Establishing data architecture components before embarking upon a data project “is a crucial step in understanding how the data will be used and how it will bring value to the business,” said Pey Silvester, vice president of engineering at Heavy.ai. “For resilient data architecture, it’s important for organizations to reference the big data architecture framework as a blueprint for data infrastructures and solutions. This framework defines how big data solutions should work, the components that must be used, how information will flow, and critical security details.”
Multi-cloud approaches also should be incorporated into resilient data architecture planning. “With data now living across multiple clouds, a resilient architecture must have the capabilities to help you protect data no matter where it lives,” noted Preston. “This includes a multi-cloud control pane built off three principles: no infrastructure, global policies, and self-service with central oversight. With self-service, you can delegate responsibility to the data and application owners while retaining centralized control.”
Storage is also an important part of the equation that often gets overlooked, said Rivero. “Underlying storage components must prioritize the quality of both the data itself as well as the accompanying metadata while having the ability to seamlessly scale or replace storage options,” he said. “These attributes are characteristic of cloud-based technologies that take most of the computing, processing, transfer, and storage activities off-site to secure, managed environments.”
In addition, from a technical perspective, an on-premise resilient data architecture should include “physically distributed resources and load balancing at each tier, and infrastructure monitoring, app monitoring, and service monitoring—CPU load, memory usage, query execution, interaction between different services and app components, and the number of bytes,” said Apshankar. At the cloud level, a resilient data architecture should be built on “an open and seamless data architecture that includes data preparation tools, data visualization tools, and agile collaboration tools.” The ideal approach needs to be “infrastructure as code, which includes multiple codes, data centers, environments, templates, and executions.”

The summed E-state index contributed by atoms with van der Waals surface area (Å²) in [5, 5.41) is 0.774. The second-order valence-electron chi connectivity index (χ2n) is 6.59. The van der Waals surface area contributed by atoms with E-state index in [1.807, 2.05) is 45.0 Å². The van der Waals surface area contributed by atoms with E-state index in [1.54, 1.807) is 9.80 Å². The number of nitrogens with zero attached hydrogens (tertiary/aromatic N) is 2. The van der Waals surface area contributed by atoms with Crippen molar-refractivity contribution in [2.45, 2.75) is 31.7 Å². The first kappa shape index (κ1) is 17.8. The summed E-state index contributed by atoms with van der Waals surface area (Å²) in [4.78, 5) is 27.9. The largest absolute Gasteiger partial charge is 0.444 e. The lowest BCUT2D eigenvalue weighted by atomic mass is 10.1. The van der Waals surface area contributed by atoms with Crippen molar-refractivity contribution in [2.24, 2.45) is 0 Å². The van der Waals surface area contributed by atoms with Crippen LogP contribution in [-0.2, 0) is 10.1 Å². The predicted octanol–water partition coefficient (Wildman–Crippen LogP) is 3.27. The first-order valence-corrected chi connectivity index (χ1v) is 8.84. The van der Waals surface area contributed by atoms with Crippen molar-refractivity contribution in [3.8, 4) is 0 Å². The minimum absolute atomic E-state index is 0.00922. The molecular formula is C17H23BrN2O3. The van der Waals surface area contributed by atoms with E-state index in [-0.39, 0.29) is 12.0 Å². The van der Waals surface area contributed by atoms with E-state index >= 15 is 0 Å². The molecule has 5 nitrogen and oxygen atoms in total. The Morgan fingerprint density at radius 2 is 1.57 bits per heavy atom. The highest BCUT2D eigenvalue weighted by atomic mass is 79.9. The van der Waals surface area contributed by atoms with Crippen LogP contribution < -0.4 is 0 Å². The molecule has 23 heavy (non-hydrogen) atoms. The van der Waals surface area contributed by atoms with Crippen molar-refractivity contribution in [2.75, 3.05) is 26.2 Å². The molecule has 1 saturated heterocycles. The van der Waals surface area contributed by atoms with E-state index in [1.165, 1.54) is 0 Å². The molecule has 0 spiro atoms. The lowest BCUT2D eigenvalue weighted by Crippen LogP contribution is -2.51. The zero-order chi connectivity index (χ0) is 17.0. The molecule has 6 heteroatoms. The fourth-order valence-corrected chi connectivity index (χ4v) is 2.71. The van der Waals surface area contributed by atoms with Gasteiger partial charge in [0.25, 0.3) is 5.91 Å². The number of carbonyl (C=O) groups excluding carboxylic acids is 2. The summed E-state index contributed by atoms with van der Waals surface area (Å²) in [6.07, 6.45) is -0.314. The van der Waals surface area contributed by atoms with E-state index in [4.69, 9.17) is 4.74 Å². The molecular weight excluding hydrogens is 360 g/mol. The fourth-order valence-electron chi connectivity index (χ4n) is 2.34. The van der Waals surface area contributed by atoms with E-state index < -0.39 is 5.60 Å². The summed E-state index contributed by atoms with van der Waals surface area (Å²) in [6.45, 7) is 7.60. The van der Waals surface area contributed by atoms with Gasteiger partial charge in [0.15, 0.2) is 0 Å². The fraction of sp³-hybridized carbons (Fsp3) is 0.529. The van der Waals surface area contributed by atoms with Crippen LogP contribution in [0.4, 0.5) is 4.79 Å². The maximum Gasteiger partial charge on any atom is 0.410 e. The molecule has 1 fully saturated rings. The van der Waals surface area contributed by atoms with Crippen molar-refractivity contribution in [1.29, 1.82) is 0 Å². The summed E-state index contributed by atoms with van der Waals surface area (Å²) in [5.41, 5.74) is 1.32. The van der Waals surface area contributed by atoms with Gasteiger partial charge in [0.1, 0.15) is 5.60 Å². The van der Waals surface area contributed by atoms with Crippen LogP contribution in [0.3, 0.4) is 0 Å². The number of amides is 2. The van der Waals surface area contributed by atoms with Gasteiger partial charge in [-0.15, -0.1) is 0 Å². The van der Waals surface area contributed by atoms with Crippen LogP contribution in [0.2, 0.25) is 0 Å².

Of course, building a resilient data architecture is not an overnight process. There are obstacles that will arise—not only technologically, but organizationally as well. “Data is often created in and constrained by internal silos that prevent real-time information from being widely shared. Without access to data, analytical efforts are duplicated across teams and otherwise rich data becomes redundant,” said Mehta.
IT teams are struggling to keep pace with today’s data resilience challenges “because most of them are still running backup systems that were designed for a different era,” Preston warned. On-prem backup systems require significant enhancement and security upgrades to function in today’s environment of ransomware attacks multiple times a minute, Preston said. “In addition, IT teams are significantly understaffed due to a global talent shortage. These two things together mean more things to do?enhancements to the backup system with fewer people to do them.”